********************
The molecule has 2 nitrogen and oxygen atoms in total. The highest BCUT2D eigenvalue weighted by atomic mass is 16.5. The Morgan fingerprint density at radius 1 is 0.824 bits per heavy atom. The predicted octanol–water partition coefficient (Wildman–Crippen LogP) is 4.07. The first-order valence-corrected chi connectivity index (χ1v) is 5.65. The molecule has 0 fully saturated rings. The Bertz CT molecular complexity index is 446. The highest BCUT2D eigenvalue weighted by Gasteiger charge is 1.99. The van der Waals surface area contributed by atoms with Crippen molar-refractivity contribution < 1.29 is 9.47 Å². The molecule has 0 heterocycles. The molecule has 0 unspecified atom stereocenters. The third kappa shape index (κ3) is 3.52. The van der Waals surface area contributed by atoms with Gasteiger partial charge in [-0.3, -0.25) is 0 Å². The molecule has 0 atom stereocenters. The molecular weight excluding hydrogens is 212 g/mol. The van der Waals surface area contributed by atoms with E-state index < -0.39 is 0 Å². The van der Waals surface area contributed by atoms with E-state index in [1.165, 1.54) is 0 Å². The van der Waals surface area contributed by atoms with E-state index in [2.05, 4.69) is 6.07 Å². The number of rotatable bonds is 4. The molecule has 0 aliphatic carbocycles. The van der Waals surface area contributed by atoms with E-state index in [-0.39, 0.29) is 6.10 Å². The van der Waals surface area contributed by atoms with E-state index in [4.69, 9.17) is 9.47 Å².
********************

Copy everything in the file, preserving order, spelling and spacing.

The molecule has 2 nitrogen and oxygen atoms in total. The highest BCUT2D eigenvalue weighted by atomic mass is 16.5. The Morgan fingerprint density at radius 1 is 0.824 bits per heavy atom. The predicted octanol–water partition coefficient (Wildman–Crippen LogP) is 4.07. The first-order valence-corrected chi connectivity index (χ1v) is 5.65. The molecule has 0 fully saturated rings. The Bertz CT molecular complexity index is 446. The highest BCUT2D eigenvalue weighted by Gasteiger charge is 1.99. The van der Waals surface area contributed by atoms with Crippen molar-refractivity contribution < 1.29 is 9.47 Å². The molecule has 0 heterocycles. The molecule has 0 unspecified atom stereocenters. The third kappa shape index (κ3) is 3.52. The van der Waals surface area contributed by atoms with Gasteiger partial charge in [-0.3, -0.25) is 0 Å². The molecule has 0 atom stereocenters. The molecular weight excluding hydrogens is 212 g/mol. The van der Waals surface area contributed by atoms with E-state index < -0.39 is 0 Å². The van der Waals surface area contributed by atoms with E-state index in [1.165, 1.54) is 0 Å². The van der Waals surface area contributed by atoms with E-state index in [2.05, 4.69) is 6.07 Å². The number of rotatable bonds is 4. The molecule has 0 aliphatic carbocycles. The van der Waals surface area contributed by atoms with E-state index in [-0.39, 0.29) is 6.10 Å². The van der Waals surface area contributed by atoms with E-state index in [4.69, 9.17) is 9.47 Å².